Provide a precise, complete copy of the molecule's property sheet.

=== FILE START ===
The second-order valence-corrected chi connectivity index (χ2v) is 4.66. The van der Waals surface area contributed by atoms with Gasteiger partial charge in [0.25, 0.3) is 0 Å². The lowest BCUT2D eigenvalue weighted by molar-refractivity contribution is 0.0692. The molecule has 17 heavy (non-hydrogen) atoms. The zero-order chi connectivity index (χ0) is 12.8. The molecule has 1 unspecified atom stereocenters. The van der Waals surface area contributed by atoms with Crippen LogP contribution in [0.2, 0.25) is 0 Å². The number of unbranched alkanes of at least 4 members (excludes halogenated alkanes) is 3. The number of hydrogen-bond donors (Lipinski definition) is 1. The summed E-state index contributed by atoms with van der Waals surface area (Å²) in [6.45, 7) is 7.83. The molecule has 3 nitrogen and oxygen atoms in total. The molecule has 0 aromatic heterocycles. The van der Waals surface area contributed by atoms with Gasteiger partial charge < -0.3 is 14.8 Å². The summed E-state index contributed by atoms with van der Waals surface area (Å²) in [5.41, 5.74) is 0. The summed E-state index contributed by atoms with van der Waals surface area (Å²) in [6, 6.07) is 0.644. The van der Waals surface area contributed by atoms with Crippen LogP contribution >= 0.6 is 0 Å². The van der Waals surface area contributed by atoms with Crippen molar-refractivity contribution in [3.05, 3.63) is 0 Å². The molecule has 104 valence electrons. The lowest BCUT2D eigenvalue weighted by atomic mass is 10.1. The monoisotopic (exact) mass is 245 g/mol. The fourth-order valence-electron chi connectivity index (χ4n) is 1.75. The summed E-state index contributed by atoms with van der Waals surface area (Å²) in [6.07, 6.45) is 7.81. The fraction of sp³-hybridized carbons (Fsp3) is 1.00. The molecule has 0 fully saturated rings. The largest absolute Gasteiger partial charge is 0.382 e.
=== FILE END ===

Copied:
The second-order valence-corrected chi connectivity index (χ2v) is 4.66. The van der Waals surface area contributed by atoms with Gasteiger partial charge in [0.25, 0.3) is 0 Å². The lowest BCUT2D eigenvalue weighted by molar-refractivity contribution is 0.0692. The molecule has 17 heavy (non-hydrogen) atoms. The zero-order chi connectivity index (χ0) is 12.8. The molecule has 1 unspecified atom stereocenters. The van der Waals surface area contributed by atoms with Crippen LogP contribution in [0.2, 0.25) is 0 Å². The number of unbranched alkanes of at least 4 members (excludes halogenated alkanes) is 3. The number of hydrogen-bond donors (Lipinski definition) is 1. The summed E-state index contributed by atoms with van der Waals surface area (Å²) in [6.45, 7) is 7.83. The molecule has 3 nitrogen and oxygen atoms in total. The molecule has 0 aromatic heterocycles. The van der Waals surface area contributed by atoms with Gasteiger partial charge < -0.3 is 14.8 Å². The summed E-state index contributed by atoms with van der Waals surface area (Å²) in [5.41, 5.74) is 0. The summed E-state index contributed by atoms with van der Waals surface area (Å²) in [6, 6.07) is 0.644. The van der Waals surface area contributed by atoms with Crippen LogP contribution >= 0.6 is 0 Å². The van der Waals surface area contributed by atoms with Crippen molar-refractivity contribution in [3.05, 3.63) is 0 Å². The molecule has 104 valence electrons. The lowest BCUT2D eigenvalue weighted by atomic mass is 10.1. The monoisotopic (exact) mass is 245 g/mol. The fourth-order valence-electron chi connectivity index (χ4n) is 1.75. The summed E-state index contributed by atoms with van der Waals surface area (Å²) in [6.07, 6.45) is 7.81. The fraction of sp³-hybridized carbons (Fsp3) is 1.00. The molecule has 0 fully saturated rings. The largest absolute Gasteiger partial charge is 0.382 e.